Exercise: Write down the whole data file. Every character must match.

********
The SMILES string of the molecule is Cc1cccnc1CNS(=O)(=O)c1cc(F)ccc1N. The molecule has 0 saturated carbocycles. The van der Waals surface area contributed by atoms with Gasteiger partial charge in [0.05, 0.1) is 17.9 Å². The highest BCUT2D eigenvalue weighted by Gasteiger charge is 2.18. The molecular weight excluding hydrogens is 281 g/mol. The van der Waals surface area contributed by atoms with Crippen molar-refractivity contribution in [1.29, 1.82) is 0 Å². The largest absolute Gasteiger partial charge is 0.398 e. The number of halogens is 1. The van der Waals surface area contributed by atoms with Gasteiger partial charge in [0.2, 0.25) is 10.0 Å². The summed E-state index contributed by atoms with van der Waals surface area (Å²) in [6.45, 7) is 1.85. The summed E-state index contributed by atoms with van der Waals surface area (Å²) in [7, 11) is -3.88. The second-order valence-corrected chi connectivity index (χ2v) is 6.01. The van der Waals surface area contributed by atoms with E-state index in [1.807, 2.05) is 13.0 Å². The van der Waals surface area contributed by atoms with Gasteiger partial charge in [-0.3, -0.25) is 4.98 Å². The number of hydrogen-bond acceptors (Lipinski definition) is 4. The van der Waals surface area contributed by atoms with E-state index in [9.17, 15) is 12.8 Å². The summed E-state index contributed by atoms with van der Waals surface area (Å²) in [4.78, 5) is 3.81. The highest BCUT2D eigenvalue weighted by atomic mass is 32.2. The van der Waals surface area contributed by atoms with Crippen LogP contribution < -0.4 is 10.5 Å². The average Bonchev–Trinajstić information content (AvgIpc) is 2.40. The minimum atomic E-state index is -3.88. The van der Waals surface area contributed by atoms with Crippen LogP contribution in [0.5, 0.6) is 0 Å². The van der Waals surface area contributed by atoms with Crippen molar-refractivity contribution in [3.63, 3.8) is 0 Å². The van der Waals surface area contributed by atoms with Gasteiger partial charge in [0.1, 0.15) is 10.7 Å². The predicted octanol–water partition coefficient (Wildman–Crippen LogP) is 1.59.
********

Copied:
The SMILES string of the molecule is Cc1cccnc1CNS(=O)(=O)c1cc(F)ccc1N. The molecule has 0 saturated carbocycles. The van der Waals surface area contributed by atoms with Gasteiger partial charge in [0.05, 0.1) is 17.9 Å². The highest BCUT2D eigenvalue weighted by Gasteiger charge is 2.18. The molecular weight excluding hydrogens is 281 g/mol. The van der Waals surface area contributed by atoms with Crippen molar-refractivity contribution in [1.29, 1.82) is 0 Å². The largest absolute Gasteiger partial charge is 0.398 e. The number of halogens is 1. The van der Waals surface area contributed by atoms with Gasteiger partial charge in [0.2, 0.25) is 10.0 Å². The summed E-state index contributed by atoms with van der Waals surface area (Å²) in [6.45, 7) is 1.85. The summed E-state index contributed by atoms with van der Waals surface area (Å²) in [7, 11) is -3.88. The second-order valence-corrected chi connectivity index (χ2v) is 6.01. The van der Waals surface area contributed by atoms with E-state index in [1.807, 2.05) is 13.0 Å². The van der Waals surface area contributed by atoms with Gasteiger partial charge in [-0.3, -0.25) is 4.98 Å². The number of hydrogen-bond acceptors (Lipinski definition) is 4. The van der Waals surface area contributed by atoms with E-state index in [9.17, 15) is 12.8 Å². The summed E-state index contributed by atoms with van der Waals surface area (Å²) in [4.78, 5) is 3.81. The highest BCUT2D eigenvalue weighted by atomic mass is 32.2. The van der Waals surface area contributed by atoms with Crippen LogP contribution < -0.4 is 10.5 Å². The average Bonchev–Trinajstić information content (AvgIpc) is 2.40. The minimum atomic E-state index is -3.88. The van der Waals surface area contributed by atoms with Crippen LogP contribution in [0.5, 0.6) is 0 Å². The van der Waals surface area contributed by atoms with Crippen molar-refractivity contribution in [3.63, 3.8) is 0 Å². The van der Waals surface area contributed by atoms with Gasteiger partial charge in [0.1, 0.15) is 10.7 Å². The predicted octanol–water partition coefficient (Wildman–Crippen LogP) is 1.59.